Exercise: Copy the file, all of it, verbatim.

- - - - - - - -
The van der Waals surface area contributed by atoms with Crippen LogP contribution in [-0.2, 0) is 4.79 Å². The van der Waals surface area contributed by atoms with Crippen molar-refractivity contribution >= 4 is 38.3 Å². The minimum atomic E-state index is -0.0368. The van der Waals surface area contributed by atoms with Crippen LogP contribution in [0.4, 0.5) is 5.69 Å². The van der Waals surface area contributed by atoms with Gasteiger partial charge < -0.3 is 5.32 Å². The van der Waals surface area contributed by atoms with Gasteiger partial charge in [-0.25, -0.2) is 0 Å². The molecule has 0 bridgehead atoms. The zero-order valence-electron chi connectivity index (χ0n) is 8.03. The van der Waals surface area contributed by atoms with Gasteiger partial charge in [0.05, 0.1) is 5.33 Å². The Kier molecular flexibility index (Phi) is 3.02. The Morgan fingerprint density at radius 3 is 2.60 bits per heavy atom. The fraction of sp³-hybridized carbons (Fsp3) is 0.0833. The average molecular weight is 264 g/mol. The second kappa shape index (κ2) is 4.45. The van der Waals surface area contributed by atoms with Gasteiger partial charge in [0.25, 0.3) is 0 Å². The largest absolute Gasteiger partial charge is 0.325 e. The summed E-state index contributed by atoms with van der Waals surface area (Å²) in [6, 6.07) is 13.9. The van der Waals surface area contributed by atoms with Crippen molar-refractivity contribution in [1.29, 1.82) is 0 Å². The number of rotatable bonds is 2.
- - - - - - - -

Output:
The van der Waals surface area contributed by atoms with Crippen LogP contribution in [-0.2, 0) is 4.79 Å². The van der Waals surface area contributed by atoms with Crippen molar-refractivity contribution >= 4 is 38.3 Å². The minimum atomic E-state index is -0.0368. The van der Waals surface area contributed by atoms with Crippen LogP contribution in [0.4, 0.5) is 5.69 Å². The van der Waals surface area contributed by atoms with Gasteiger partial charge < -0.3 is 5.32 Å². The van der Waals surface area contributed by atoms with Gasteiger partial charge in [-0.25, -0.2) is 0 Å². The molecule has 0 bridgehead atoms. The zero-order valence-electron chi connectivity index (χ0n) is 8.03. The van der Waals surface area contributed by atoms with Gasteiger partial charge in [0.05, 0.1) is 5.33 Å². The Kier molecular flexibility index (Phi) is 3.02. The Morgan fingerprint density at radius 3 is 2.60 bits per heavy atom. The fraction of sp³-hybridized carbons (Fsp3) is 0.0833. The average molecular weight is 264 g/mol. The second kappa shape index (κ2) is 4.45. The van der Waals surface area contributed by atoms with Gasteiger partial charge in [0.25, 0.3) is 0 Å². The largest absolute Gasteiger partial charge is 0.325 e. The summed E-state index contributed by atoms with van der Waals surface area (Å²) in [6, 6.07) is 13.9. The van der Waals surface area contributed by atoms with Crippen molar-refractivity contribution in [1.29, 1.82) is 0 Å². The number of rotatable bonds is 2.